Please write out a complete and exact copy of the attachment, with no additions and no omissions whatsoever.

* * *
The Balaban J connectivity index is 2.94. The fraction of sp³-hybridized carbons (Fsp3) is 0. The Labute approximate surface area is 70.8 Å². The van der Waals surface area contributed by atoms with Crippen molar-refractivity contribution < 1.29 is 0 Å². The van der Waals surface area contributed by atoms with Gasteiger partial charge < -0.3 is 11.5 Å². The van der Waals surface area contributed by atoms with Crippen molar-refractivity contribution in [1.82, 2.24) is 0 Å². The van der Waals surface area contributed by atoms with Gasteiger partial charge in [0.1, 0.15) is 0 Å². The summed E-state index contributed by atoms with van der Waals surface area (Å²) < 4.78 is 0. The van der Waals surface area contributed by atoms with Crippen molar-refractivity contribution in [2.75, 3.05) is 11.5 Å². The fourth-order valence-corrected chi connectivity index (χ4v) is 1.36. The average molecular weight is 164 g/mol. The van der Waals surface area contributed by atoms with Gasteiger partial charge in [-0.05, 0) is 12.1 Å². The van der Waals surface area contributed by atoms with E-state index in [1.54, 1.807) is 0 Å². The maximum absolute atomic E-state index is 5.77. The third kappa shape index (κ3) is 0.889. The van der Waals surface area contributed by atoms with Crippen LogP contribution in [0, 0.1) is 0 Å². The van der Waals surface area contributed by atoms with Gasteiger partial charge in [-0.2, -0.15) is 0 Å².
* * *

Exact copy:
The Balaban J connectivity index is 2.94. The fraction of sp³-hybridized carbons (Fsp3) is 0. The Labute approximate surface area is 70.8 Å². The van der Waals surface area contributed by atoms with Crippen molar-refractivity contribution < 1.29 is 0 Å². The van der Waals surface area contributed by atoms with Gasteiger partial charge < -0.3 is 11.5 Å². The van der Waals surface area contributed by atoms with Crippen molar-refractivity contribution in [1.82, 2.24) is 0 Å². The van der Waals surface area contributed by atoms with Gasteiger partial charge in [0.1, 0.15) is 0 Å². The summed E-state index contributed by atoms with van der Waals surface area (Å²) < 4.78 is 0. The van der Waals surface area contributed by atoms with Crippen molar-refractivity contribution in [2.75, 3.05) is 11.5 Å². The fourth-order valence-corrected chi connectivity index (χ4v) is 1.36. The average molecular weight is 164 g/mol. The van der Waals surface area contributed by atoms with Gasteiger partial charge in [-0.05, 0) is 12.1 Å². The van der Waals surface area contributed by atoms with E-state index in [1.54, 1.807) is 0 Å². The maximum absolute atomic E-state index is 5.77. The third kappa shape index (κ3) is 0.889. The van der Waals surface area contributed by atoms with Crippen LogP contribution in [0, 0.1) is 0 Å². The van der Waals surface area contributed by atoms with Gasteiger partial charge in [-0.2, -0.15) is 0 Å².